A Planning Book Perfect for George Osborne

Sadly we have to explain the most basic purpose of planning.  This book is perfect for Gideon, send him a copy


Where Things Are From Near to Far

 A Children’s Book About Planning

by Tim Halbur and Chris Steins

While playing in the city park, little Hugo wonders, “Who put these buildings here?” Hugo’s mother leads him on a whirlwind trip through the city, the country, and everything in-between to explain the answer. This engaging book is an easy introduction to the world of urban planning, and illustrates that “every building has its place.”

About the Book

The book is based on the urban-to-rural transect, which divides cities into six different zones ranging from rural countryside to dense skyscrapers. The transect is a great way to look at the building blocks of a city, and to start thinking about how all the pieces of a city get planned in relation to one another. The urban transect was originally created by Andrés Duany, a Miami architect.

Every day, city planners help shape our cities and towns — making streets safe for pedestrians, improving building designs so they meet the needs of citizens, improving traffic flow, creating bike paths and city parks, and preserving historic buildings. This book is a tribute to the work that they do in hopes that kids will learn more about this fascinating career at an early age.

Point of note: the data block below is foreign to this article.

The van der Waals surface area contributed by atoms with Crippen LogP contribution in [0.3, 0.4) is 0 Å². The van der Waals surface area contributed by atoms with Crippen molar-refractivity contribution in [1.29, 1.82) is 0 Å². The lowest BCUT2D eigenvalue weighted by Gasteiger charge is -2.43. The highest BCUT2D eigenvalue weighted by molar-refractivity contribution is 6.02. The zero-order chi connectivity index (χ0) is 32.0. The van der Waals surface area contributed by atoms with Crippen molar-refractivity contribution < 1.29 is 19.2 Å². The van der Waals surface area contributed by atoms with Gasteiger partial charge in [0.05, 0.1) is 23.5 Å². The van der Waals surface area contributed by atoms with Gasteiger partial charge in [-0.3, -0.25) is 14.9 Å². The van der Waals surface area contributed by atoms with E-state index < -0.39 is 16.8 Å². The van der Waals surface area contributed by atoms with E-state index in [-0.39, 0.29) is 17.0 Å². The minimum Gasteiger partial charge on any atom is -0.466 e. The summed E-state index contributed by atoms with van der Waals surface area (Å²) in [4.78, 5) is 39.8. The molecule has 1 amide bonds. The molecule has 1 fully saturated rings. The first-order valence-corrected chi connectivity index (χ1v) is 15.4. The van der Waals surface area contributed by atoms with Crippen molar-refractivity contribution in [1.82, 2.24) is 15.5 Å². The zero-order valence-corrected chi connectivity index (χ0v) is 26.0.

This fun to read, 22-page, full-color, 6″x9″ hardcover book was written by Planetizen Managing Editor Tim Halbur and Editor Chris Steins, and features hand-colored illustrations by artist David Ryan. The book was inspired by Steins’ desire for a book to introduce planning to his twin three-year-old boys.

Sorry but the Blanket Ban on Fracking in SSSIs was Irrational and Had to Go

I don’t like fracking.  I don’t like the lobbying tactics of fracking companies and the way they distort the evidence on climate change.  I particularly dislike Osborne’s slathering support for it.  Yet here I am strongly arguing that the blanket ban on fracking under SSSIs, introduced in a panic by the government last year, has to go.  The announcement of its repeal has led to sequels of ‘betrayal‘.

Almost nothing in the UK has a blanket ban.  They are always evidence based tests and exception where the the evidence to protect is weak and the evidence to develop is strong.  That even goes for National Parks and Green Belts.  Except of course where the discretionary nature of  such decisions is undermined by knee jerk primary legislation.  There are great advantages in certainty over planning, but where the impact of certain developments cant be fully known in advance and is highly development and site specific, such as with windfarms, incinerators and fracking rigs there is advantages in making a decision following a full and objective environmental assessment.